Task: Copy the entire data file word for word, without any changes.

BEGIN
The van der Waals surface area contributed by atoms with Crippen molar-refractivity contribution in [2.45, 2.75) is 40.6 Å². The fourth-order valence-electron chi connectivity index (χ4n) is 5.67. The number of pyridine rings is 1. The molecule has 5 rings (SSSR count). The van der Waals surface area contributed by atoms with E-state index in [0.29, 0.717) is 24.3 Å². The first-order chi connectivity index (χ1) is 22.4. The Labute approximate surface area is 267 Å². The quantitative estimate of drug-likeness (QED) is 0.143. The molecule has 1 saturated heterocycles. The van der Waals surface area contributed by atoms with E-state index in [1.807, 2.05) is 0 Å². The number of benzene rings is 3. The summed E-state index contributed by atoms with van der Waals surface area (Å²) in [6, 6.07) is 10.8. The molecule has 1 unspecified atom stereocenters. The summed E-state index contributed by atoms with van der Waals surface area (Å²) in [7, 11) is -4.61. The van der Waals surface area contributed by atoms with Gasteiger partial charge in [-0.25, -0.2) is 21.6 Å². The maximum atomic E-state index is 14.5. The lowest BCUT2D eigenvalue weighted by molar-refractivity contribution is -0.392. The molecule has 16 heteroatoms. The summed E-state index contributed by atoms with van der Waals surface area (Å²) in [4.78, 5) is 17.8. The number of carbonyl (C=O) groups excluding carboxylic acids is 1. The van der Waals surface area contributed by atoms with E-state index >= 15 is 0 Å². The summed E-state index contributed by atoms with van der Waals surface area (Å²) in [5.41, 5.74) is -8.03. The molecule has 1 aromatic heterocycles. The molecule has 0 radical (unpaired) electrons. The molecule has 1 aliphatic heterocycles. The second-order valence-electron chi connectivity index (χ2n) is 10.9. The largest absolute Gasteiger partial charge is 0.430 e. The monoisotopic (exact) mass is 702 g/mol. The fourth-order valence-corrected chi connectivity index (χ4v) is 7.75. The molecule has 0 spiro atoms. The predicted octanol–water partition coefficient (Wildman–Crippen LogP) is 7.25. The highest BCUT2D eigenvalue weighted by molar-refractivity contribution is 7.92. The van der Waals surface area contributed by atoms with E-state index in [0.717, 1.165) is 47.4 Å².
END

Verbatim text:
The van der Waals surface area contributed by atoms with Crippen molar-refractivity contribution in [2.45, 2.75) is 40.6 Å². The fourth-order valence-electron chi connectivity index (χ4n) is 5.67. The number of pyridine rings is 1. The molecule has 5 rings (SSSR count). The van der Waals surface area contributed by atoms with E-state index in [0.29, 0.717) is 24.3 Å². The first-order chi connectivity index (χ1) is 22.4. The Labute approximate surface area is 267 Å². The quantitative estimate of drug-likeness (QED) is 0.143. The molecule has 1 saturated heterocycles. The van der Waals surface area contributed by atoms with E-state index in [1.807, 2.05) is 0 Å². The number of benzene rings is 3. The summed E-state index contributed by atoms with van der Waals surface area (Å²) in [6, 6.07) is 10.8. The molecule has 1 unspecified atom stereocenters. The summed E-state index contributed by atoms with van der Waals surface area (Å²) in [7, 11) is -4.61. The van der Waals surface area contributed by atoms with Gasteiger partial charge in [-0.25, -0.2) is 21.6 Å². The maximum atomic E-state index is 14.5. The lowest BCUT2D eigenvalue weighted by molar-refractivity contribution is -0.392. The molecule has 16 heteroatoms. The summed E-state index contributed by atoms with van der Waals surface area (Å²) in [4.78, 5) is 17.8. The number of carbonyl (C=O) groups excluding carboxylic acids is 1. The van der Waals surface area contributed by atoms with E-state index >= 15 is 0 Å². The summed E-state index contributed by atoms with van der Waals surface area (Å²) in [5.41, 5.74) is -8.03. The molecule has 1 aromatic heterocycles. The molecule has 0 radical (unpaired) electrons. The molecule has 1 aliphatic heterocycles. The second-order valence-electron chi connectivity index (χ2n) is 10.9. The largest absolute Gasteiger partial charge is 0.430 e. The monoisotopic (exact) mass is 702 g/mol. The fourth-order valence-corrected chi connectivity index (χ4v) is 7.75. The molecule has 0 spiro atoms. The predicted octanol–water partition coefficient (Wildman–Crippen LogP) is 7.25. The highest BCUT2D eigenvalue weighted by molar-refractivity contribution is 7.92. The van der Waals surface area contributed by atoms with E-state index in [0.717, 1.165) is 47.4 Å².